That is what the Boston Globe reports that the Episcopal Church in Massachusetts is thinking of doing. Since they can’t come to an agreement (that’s what happens when you don’t have a Pope) they are considering doing away with officiating at weddings. Couples may choose to marry in or out of church with a justice of the peace or minister from another denomination or even religion as the officiant.

Then, the couple may have their marriage blessed by an Episcopalian priest.

Episcopal priests in Massachusetts have been particularly engaged in the issue of gay marriage, because the diocese here has been strongly supportive of gay rights, but the national church’s regulations define marriage as a heterosexual institution. The local bishop, M. Thomas Shaw , a supporter of same-sex marriage, has decreed that local Episcopal priests cannot sign the marriage licenses of same-sex couples, but can bless those couples after they are legally married by clergy of another denomination or by a civil official.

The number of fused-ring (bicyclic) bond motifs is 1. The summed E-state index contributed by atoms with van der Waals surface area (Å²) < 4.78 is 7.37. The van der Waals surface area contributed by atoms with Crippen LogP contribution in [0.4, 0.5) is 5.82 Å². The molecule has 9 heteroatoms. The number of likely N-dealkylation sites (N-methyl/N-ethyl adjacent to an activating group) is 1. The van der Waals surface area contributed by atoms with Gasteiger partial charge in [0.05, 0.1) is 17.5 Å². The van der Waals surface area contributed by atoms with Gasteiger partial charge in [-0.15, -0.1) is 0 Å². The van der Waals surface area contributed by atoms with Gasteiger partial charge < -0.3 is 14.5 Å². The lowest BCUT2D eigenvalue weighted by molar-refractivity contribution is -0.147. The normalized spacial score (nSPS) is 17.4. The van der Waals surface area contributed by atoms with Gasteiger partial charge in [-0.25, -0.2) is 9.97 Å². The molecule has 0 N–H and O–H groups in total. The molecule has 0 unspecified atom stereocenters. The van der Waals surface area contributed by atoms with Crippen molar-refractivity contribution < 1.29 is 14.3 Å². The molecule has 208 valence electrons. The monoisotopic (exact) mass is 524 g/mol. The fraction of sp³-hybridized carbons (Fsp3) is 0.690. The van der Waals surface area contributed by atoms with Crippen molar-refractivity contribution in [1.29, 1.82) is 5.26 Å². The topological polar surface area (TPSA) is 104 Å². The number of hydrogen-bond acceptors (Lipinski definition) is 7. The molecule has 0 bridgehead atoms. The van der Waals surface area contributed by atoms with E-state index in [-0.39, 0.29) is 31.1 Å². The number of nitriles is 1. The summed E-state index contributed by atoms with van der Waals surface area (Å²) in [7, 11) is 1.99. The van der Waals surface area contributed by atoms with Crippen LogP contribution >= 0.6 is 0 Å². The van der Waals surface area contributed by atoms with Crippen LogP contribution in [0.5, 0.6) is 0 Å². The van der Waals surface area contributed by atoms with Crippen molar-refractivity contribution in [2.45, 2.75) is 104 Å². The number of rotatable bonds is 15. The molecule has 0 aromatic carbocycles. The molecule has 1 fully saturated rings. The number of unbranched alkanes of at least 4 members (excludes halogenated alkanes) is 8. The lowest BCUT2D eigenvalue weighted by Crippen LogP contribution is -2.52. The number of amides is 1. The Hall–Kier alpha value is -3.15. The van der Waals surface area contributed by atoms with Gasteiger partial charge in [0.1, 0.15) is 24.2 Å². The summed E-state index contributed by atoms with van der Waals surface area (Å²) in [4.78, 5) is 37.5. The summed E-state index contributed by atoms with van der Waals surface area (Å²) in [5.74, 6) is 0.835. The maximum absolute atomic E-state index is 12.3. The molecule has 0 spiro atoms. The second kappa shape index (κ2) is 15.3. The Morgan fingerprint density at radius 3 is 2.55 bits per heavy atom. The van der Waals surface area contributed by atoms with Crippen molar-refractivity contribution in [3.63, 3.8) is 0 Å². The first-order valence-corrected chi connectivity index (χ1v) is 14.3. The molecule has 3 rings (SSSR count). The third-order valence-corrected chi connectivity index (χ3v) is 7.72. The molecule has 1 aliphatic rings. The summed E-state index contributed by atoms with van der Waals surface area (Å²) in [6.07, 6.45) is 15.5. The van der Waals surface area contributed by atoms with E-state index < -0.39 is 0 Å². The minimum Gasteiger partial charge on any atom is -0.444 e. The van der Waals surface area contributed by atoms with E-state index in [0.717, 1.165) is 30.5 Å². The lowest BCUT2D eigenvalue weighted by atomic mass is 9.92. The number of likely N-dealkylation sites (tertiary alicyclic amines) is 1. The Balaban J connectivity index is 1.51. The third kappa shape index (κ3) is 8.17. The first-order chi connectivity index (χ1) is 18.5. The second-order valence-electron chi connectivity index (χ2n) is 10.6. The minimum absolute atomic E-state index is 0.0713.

“I feel this is a way to equalize an inequity in what Episcopal clergy can do for gay folks and straight folks,” said the Rev. Margaret (Mally) E. Lloyd, rector of Christ Church in Plymouth. Lloyd is one of five Episcopal priests sponsoring the resolution.

“Right now, we can only offer blessings for gay folks who are married, and it’s not fair,” she said. “The church moves slowly to make changes in canon law, so what can we do in the meantime? This is something good for the diocese to wrestle with.”

Read the rest of the article here.

And so it goes.

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